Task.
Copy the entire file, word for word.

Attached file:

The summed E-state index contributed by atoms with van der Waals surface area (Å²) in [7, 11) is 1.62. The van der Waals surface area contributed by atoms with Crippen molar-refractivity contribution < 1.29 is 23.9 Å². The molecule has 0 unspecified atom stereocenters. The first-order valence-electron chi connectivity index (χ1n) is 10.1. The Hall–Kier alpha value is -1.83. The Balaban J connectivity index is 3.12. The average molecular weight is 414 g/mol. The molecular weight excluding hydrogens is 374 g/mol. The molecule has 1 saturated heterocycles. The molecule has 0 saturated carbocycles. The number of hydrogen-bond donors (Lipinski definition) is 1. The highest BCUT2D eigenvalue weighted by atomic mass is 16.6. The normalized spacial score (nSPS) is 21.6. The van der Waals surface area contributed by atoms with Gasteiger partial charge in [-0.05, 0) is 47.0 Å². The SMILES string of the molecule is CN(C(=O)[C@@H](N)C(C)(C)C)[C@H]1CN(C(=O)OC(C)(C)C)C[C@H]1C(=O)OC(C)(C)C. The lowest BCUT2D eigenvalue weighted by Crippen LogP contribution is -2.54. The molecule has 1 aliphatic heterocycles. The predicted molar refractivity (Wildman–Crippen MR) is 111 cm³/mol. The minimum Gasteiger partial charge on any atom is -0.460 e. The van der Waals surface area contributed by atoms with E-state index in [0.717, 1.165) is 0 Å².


The summed E-state index contributed by atoms with van der Waals surface area (Å²) in [7, 11) is 1.62. The van der Waals surface area contributed by atoms with Crippen molar-refractivity contribution < 1.29 is 23.9 Å². The molecule has 0 unspecified atom stereocenters. The first-order valence-electron chi connectivity index (χ1n) is 10.1. The Hall–Kier alpha value is -1.83. The Balaban J connectivity index is 3.12. The average molecular weight is 414 g/mol. The molecular weight excluding hydrogens is 374 g/mol. The molecule has 1 saturated heterocycles. The molecule has 0 saturated carbocycles. The number of hydrogen-bond donors (Lipinski definition) is 1. The highest BCUT2D eigenvalue weighted by atomic mass is 16.6. The normalized spacial score (nSPS) is 21.6. The van der Waals surface area contributed by atoms with Gasteiger partial charge in [-0.05, 0) is 47.0 Å². The SMILES string of the molecule is CN(C(=O)[C@@H](N)C(C)(C)C)[C@H]1CN(C(=O)OC(C)(C)C)C[C@H]1C(=O)OC(C)(C)C. The lowest BCUT2D eigenvalue weighted by Crippen LogP contribution is -2.54. The molecule has 1 aliphatic heterocycles. The predicted molar refractivity (Wildman–Crippen MR) is 111 cm³/mol. The minimum Gasteiger partial charge on any atom is -0.460 e. The van der Waals surface area contributed by atoms with E-state index in [0.717, 1.165) is 0 Å².